The National Coalition of Young Adult African-American Pastors, formally launched in March, began plans to promote Christian conferencing among black pastors under age 41 in an effort to combat potential shortage of black pastors in the United Methodist Church.
"The National Coalition of Young Adult African American Pastors could end up being a profound blessing to the church," said the Rev. Vance Ross, chairman of the design team for the Convocation for Pastors of African American Churches and pastor of First United Methodist Church in Hyattsville, Md. "The denomination is lacking in major numbers young adults in its membership and that problem is becoming an epidemic in the African American, African and Caribbean sector."
The coalition’s main mission is to assist black pastors in the denomination who often face the frustrations and obstacles of ministry alone; new pastors will be matched with experienced “mentors” who could provide “life coaching” for the future clergy.
"[The Coalition] seeks to be a support vehicle for young adult African-American clergy in a structure that is not exactly advantageous and that does not see their full talent," said the Rev. Troy Benton, the coalition’s visionary leader.
"There is no place in this system where people who fit our dynamic can go and share," he said. "The coalition represents the potential for the life or death of pastoral ministry among African Americans in the United Methodist Church, and we have not had one system or group that specifically speaks to our needs."
Initially, the coalition was formed in response to the "plight of African-American leadership in the United Methodist Church." According to Benton, in the next five to 10 years, 20 percent to 30 percent of African American clergy in the denomination will retire from active ministry. In addition, the number of African Americans entering seminary is steadily decreasing.
"We know this from trying to recruit people from our churches to enter ministry," Benton said. "There is this gap of leadership that will hit the black church. Wanting to be the people who live out the call faithfully to serve and be servants, we talked about how it could be done in light of the particular economic, social, political and religious realities that face us as young adult African-American clergy." The denomination has a little more than 500 young adult African-American pastors, he said.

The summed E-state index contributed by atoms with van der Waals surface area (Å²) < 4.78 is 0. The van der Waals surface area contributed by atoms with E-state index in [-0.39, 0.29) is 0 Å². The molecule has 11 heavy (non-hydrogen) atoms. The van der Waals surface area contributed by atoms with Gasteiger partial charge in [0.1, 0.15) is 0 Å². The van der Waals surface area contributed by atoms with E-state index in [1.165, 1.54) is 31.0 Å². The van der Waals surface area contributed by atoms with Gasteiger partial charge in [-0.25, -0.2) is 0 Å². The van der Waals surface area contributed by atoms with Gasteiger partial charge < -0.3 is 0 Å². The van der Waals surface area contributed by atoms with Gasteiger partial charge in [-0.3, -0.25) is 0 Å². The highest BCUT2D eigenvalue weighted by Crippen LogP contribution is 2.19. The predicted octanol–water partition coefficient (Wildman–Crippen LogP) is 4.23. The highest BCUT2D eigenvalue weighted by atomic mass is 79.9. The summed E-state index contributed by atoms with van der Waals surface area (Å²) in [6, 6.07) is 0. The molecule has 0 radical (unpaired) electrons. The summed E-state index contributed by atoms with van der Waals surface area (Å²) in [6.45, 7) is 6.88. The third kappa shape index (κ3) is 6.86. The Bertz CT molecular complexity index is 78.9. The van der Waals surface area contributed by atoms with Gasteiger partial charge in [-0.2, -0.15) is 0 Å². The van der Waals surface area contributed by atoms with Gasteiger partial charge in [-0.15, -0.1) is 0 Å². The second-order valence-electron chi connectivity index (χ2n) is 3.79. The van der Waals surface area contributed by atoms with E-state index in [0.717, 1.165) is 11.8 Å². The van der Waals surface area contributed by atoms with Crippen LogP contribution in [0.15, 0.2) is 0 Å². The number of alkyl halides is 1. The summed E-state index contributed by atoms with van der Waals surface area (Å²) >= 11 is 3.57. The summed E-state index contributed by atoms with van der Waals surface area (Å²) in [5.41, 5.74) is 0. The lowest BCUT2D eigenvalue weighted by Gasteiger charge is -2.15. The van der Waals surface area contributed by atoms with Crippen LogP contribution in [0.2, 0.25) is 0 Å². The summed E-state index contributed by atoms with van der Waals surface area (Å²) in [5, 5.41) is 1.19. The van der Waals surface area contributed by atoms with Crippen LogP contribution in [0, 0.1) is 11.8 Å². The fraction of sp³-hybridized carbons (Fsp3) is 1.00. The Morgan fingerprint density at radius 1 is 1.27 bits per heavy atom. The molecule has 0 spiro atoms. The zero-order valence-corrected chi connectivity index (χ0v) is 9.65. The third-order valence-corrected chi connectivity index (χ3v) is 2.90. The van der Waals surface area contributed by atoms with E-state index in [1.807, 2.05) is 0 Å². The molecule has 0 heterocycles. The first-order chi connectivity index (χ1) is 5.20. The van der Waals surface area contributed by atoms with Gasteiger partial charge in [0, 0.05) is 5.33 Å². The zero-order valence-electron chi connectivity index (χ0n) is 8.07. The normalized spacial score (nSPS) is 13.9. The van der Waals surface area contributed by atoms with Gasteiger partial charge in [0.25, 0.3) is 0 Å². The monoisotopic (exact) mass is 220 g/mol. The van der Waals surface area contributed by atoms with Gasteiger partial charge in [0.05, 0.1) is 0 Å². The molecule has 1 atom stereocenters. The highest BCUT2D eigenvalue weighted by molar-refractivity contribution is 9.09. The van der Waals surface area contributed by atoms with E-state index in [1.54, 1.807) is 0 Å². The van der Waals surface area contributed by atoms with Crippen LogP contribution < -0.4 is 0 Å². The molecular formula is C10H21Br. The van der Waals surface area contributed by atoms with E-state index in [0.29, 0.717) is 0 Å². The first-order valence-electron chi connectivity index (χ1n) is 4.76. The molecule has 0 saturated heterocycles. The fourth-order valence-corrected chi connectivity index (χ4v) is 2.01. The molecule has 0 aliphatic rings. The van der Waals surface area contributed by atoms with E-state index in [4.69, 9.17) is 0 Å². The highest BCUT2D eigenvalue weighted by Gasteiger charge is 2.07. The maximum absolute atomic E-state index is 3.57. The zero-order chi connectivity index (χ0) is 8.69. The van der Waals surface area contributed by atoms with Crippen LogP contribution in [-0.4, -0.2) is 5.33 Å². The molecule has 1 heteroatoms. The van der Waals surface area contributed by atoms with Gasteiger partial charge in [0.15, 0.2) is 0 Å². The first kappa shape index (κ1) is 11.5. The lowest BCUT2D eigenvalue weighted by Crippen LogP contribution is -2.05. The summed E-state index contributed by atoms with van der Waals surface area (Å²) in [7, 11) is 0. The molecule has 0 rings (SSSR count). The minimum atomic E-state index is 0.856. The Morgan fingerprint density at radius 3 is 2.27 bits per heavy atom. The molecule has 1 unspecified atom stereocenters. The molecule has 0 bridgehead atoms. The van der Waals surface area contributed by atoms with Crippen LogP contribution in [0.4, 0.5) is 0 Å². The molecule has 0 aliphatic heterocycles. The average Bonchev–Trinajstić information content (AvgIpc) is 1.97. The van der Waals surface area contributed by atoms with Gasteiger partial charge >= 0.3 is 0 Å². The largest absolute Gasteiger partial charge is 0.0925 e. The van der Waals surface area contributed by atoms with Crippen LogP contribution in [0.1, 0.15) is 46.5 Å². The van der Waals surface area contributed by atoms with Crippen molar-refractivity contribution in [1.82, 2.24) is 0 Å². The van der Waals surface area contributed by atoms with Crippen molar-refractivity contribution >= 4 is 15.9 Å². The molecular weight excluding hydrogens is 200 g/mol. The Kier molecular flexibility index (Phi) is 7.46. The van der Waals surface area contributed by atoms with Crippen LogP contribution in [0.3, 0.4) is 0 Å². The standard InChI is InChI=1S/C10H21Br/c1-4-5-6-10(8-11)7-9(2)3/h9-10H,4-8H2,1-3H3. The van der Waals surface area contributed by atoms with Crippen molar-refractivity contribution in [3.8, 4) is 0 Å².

After extensive research, the coalition found the largest age group of African-American clergy to be between 49 and 53; those pastors will retire in the next 10 years. The following average mean group is about 29 years old.
"This means that if we do not get the ball rolling right now, in 10 to 12 years, we will not be anywhere to be found," said Benton.
Ross said an organization such as the coalition is essential if the church is going to attract and maintain young people for a changing world. And, he asked, what better way to attract them than by having those of their age group teaching and leading in the pulpit?
"Our viability before young people will assume that we take seriously the leaders who are of that age. Seeing them gathered and knowing that they are appreciated and valued and have a place in the denomination means that the church in general, and older clergy and laity in particular, will listen to what they say and have to act on what they discuss," Ross said.
Though the coalition is an independent organization with no official ties to any group in the UMC, it was founded under the banner of the biennial Convocation for Pastors of African American Churches. The coalition will use leadership networks and groups, as well as national and regional events, to assist clergy in reaching their maximum potential. Funding for the group will come through dues and registration fees, along with contributions from annual conferences.
The group was launched with support from three annual conferences and churches across the United States. It is partnering with the Pacific Northwest Conference in the planning of a new church start and is receiving financial support through the Detroit Conference.
The coalition also hopes to serve as a clearinghouse in responding to calls for positions, congregations or ministries seeking effective people, Benton said.
"We want to be a resource for the United Methodist Church (and) be a vehicle to assist the denomination in pushing towards excellence in African-American young adult leadership."
The group also wants a voice in the church’s visioning process. Benton explained that the coalition’s emphasis on "continual transformation thinking" represents a change in emphasis from disciplining and maintenance to regarding evangelism as the church’s primary task. The church, he said, must address the question: "How do we make things more relevant for the seeker who is yet to even come?"
By Pauline J.